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Walnut Street Theater Keeps Tennessee Williams’ Work Alive

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(credit: Getty Images)

(credit: Getty Images)

PHILADELPHIA (CBS) – It was 28 years ago this month (the 26th of February) we lost one of the country’s greatest playwrights. Of course, the plays of Tennessee Williams are still with us wherever gifted actors put life into his words.

Philadelphia’s Walnut Street Theater has been significant  in Tennessee Williams’ creative life.

In the fall of 1947, Tennessee Williams’ “A Streetcar Named Desire” was introduced on the Walnut Street Theater’s stage, prior to its history-making run on Broadway. It was the play that launched the career of Marlon Brando.

Now, Williams pioneering autobiographical play “The Glass Menagerie” is winding up its limited run in a few days at the Walnut’s  Independence Studio Theater prior to the Walnut’s first-ever national tour.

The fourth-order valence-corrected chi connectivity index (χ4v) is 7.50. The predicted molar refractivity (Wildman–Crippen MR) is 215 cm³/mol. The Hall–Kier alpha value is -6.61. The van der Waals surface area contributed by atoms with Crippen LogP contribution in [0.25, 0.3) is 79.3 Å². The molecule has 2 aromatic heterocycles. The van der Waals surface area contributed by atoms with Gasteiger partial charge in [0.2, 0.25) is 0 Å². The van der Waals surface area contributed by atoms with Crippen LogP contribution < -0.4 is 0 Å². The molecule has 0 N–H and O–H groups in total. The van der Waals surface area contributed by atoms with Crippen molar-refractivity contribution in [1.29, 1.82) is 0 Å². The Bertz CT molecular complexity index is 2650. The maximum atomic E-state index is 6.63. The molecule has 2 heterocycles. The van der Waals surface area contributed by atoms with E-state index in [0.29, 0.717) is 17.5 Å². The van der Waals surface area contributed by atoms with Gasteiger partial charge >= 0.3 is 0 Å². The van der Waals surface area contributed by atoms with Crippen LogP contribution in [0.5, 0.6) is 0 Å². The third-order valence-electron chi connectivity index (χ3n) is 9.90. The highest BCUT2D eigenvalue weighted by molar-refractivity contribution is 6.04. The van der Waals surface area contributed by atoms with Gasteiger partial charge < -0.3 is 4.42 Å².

What makes Tennessee Williams the creative giant of modern theater?

Someone put the question to Tennessee years ago  in Boston.

“I think my main objective is to create the exact quality of life,” Williams says. “I don’t think life as we live it from day-to-day just as human beings. I think the meaning of it escapes us and what we’re trying to do in our artistic labor is to find that meaning.”

The Walnut Street Theater — America’s oldest theater — saluting the career of Tennessee Williams.

Reported by Bob Nelson, KYW Newsradio 1060

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